First, I'd like to thank all of you who continue to support Shevoni through her fight. Whether it's by your thoughtful cards, emails, calls, messaging or through her CarePage and this blog - ALL of your prayers, comments and words of wisdom have uplifted us and helped us put one foot in front of the other when it seemed so hard to do it alone.
We've been so blessed to have seen Shevoni come this far. It seems only a short time ago we were listening to the doctor's trying to explain all the complexities of her condition and the severity of her combination of defects. "Impressive" is what they described her heart as, after the board got their first look at the results of her initial cardiac catheterization. At the time, I felt indifferent towards their word choice and their reaction to her cath lab. It made me feel as if Shevoni was more of a medical/science fascination for them. But now, I couldn't agree more and I like to think they saw prematurely what I later came to realize about her mesmerizing half-heart... "impressive" is only the beginning of Shevoni's imprint on the lives of those who've already fell so helplessly in love with her. These lessons in love are what she intends to show us so that we can live fearlessly and spread love passionately amongst one another and without discrimination.
Class is now in session.
THE HEART OF CHEVY
"Chevy" Charles was born June 16, 2011 with a rare complex congenital heart defect called Hypoplastic Right Heart Syndrome (HRHS). This consisted of a combination of more specific defects: Pulmonary Atresia with Intact Ventricular Septum (IVS), Tricuspid Valve Hypoplasia and a severe case of Coronary fistulae (sinusoids). She has 1 side of a heart, but puts up the fight of a warrior who has both. Her condition was diagnosed in utero after a routine ultrasound. In short, the right side (ventricle) of Chevy's heart is underdeveloped. This then caused poor heart muscle structure and led to other malformations of the heart as it attempted to pump blood through the pulmonary valve for transfer to the lungs. Without the right ventricle in our hearts, the de-oxygenated blood that is returning from our bodies cannot pump back through the heart and to the lungs where it can receive more oxygen, return to the left ventricle and back out to the body. Shevoni's coronary sinusoids were not detected until after birth, during her first cardiac catheterization. The presence of sinusoids makes her already complex condition, more unique. Because of the interruption in blood flow during the formation of her heart, Chevy has only one coronary artery. Normal hearts have two, one for each side. These arteries work to provide blood to the heart muscle at the surface of the heart, allowing the heart to function. Her one coronary artery also grew backwards, from the inside-out, creating what I've heard the doctors describe as some type of "retro-flow" of blood. A diagram of what a HRHS heart looks like is shown in the photo above. The photo below shows what a normal heart would look like.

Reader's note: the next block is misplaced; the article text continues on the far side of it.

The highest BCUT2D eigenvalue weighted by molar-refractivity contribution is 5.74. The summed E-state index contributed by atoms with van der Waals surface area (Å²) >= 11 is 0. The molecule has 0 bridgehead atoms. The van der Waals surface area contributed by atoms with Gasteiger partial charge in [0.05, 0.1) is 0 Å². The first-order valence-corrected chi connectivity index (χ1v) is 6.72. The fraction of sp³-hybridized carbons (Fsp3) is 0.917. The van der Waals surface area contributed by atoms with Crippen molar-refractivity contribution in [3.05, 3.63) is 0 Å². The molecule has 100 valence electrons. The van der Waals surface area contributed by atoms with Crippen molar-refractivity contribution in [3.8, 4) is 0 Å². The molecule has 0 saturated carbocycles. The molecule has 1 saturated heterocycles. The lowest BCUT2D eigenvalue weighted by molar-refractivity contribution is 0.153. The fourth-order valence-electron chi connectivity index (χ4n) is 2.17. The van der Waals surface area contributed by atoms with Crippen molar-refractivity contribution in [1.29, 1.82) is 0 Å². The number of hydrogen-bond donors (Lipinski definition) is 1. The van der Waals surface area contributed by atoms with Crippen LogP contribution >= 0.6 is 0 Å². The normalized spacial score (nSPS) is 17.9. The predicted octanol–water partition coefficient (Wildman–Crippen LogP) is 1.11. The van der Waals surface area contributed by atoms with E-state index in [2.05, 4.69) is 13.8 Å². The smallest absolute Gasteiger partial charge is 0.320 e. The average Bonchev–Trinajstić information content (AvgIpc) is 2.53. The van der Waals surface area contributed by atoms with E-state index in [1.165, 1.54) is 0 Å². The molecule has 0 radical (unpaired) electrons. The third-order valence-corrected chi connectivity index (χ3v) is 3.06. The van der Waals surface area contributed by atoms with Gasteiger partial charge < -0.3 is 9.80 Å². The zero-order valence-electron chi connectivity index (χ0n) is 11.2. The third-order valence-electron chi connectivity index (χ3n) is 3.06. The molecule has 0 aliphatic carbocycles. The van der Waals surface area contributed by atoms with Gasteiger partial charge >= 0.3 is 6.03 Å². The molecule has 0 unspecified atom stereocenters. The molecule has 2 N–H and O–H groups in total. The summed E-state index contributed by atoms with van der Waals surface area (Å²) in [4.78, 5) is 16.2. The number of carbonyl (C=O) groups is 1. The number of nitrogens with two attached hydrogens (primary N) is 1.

There is not a "cure" for her defects and the right ventricle does not have the chance of growing as she gets older. HRHS was a fatal defect years ago but medical research and technology over the last few decades have found that they can use a series of palliative surgeries to temporarily allow the heart to function on its own by bypassing the flow of blood through the right ventricle. These series of open heart surgeries essentially create a single-ventricle functioning heart and would begin with the BT Shunt, the Glenn and lastly, the Fontan.
Shevoni's BT Shunt surgery was completed on June 22, 2011 at 6 days old. She stayed in the hospital for 2 weeks and was released just before the July 4th holiday. We went home with lots of equipment as she was fed through an Ng-tube for several months and received routinely visits from her home nurses. The 2nd-stage surgery, the Bi-directional Glenn was completed on November 2nd, 2011 at almost 5 months old. In typical Chevy fashion, she recovered rapidly and was released only a few days after. Both surgeries were successfully done at the Children's Hospital of Atlanta - Egleston by the immaculate Sibley Cardiac Team.
Since the Glenn she's been non-stop fun and able to keep up with her older siblings without a problem. She experienced a few developmental obstacles but with the help of her amazing physical therapist, she trampled right over them and is now considered "caught up" to other toddlers her age. She does tire easily and eventually takes a break once she starts panting too loud but after a few minutes, she's up and back at it again. As with most heart children, she is noticeably underweight (her nickname at the doctor's is "Peanut") but yet she is still very healthy and eats a ton. Chevy has brought so much joy to our lives and has enriched our souls from the inside out. I can't wait to see what more she has to offer to this world... time will only tell.
If she continues to do well with the Glenn, Chevy's next surgery (the Fontan) is projected to be somewhere between 3-4 years old.